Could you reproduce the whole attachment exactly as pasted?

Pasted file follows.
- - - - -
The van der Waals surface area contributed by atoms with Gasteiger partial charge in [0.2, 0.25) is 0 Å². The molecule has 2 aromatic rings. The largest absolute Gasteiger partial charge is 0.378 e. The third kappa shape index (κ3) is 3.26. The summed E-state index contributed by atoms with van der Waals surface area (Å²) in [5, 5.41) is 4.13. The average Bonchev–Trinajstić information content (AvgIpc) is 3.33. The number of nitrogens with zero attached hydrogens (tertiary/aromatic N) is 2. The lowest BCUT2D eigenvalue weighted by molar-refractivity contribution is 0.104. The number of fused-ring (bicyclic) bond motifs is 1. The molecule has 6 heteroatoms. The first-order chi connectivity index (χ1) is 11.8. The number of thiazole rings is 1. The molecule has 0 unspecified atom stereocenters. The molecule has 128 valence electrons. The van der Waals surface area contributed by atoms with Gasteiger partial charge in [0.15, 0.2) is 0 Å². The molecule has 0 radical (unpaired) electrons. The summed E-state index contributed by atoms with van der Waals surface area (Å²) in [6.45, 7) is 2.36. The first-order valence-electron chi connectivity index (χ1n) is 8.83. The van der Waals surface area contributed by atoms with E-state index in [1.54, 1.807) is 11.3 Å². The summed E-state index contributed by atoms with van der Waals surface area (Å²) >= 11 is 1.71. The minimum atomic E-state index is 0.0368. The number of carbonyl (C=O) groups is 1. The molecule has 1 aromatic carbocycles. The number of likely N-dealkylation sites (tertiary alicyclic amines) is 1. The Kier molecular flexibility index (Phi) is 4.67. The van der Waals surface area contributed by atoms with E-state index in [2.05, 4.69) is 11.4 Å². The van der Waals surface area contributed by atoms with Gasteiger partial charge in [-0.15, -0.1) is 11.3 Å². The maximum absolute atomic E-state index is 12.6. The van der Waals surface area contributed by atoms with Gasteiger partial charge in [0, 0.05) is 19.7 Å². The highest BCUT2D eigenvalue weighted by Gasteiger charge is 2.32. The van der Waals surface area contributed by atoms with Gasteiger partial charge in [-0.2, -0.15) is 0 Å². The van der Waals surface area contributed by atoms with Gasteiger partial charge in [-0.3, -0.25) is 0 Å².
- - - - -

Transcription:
The van der Waals surface area contributed by atoms with Gasteiger partial charge in [0.2, 0.25) is 0 Å². The molecule has 2 aromatic rings. The largest absolute Gasteiger partial charge is 0.378 e. The third kappa shape index (κ3) is 3.26. The summed E-state index contributed by atoms with van der Waals surface area (Å²) in [5, 5.41) is 4.13. The average Bonchev–Trinajstić information content (AvgIpc) is 3.33. The number of nitrogens with zero attached hydrogens (tertiary/aromatic N) is 2. The lowest BCUT2D eigenvalue weighted by molar-refractivity contribution is 0.104. The number of fused-ring (bicyclic) bond motifs is 1. The molecule has 6 heteroatoms. The first-order chi connectivity index (χ1) is 11.8. The number of thiazole rings is 1. The molecule has 0 unspecified atom stereocenters. The molecule has 128 valence electrons. The van der Waals surface area contributed by atoms with Gasteiger partial charge in [0.15, 0.2) is 0 Å². The molecule has 0 radical (unpaired) electrons. The summed E-state index contributed by atoms with van der Waals surface area (Å²) in [6.45, 7) is 2.36. The first-order valence-electron chi connectivity index (χ1n) is 8.83. The van der Waals surface area contributed by atoms with E-state index in [1.54, 1.807) is 11.3 Å². The summed E-state index contributed by atoms with van der Waals surface area (Å²) >= 11 is 1.71. The minimum atomic E-state index is 0.0368. The number of carbonyl (C=O) groups is 1. The molecule has 1 aromatic carbocycles. The number of likely N-dealkylation sites (tertiary alicyclic amines) is 1. The Kier molecular flexibility index (Phi) is 4.67. The van der Waals surface area contributed by atoms with E-state index in [2.05, 4.69) is 11.4 Å². The van der Waals surface area contributed by atoms with Gasteiger partial charge in [-0.15, -0.1) is 11.3 Å². The maximum absolute atomic E-state index is 12.6. The van der Waals surface area contributed by atoms with Gasteiger partial charge in [0, 0.05) is 19.7 Å². The highest BCUT2D eigenvalue weighted by Gasteiger charge is 2.32. The van der Waals surface area contributed by atoms with Gasteiger partial charge in [-0.2, -0.15) is 0 Å². The van der Waals surface area contributed by atoms with Gasteiger partial charge in [-0.3, -0.25) is 0 Å².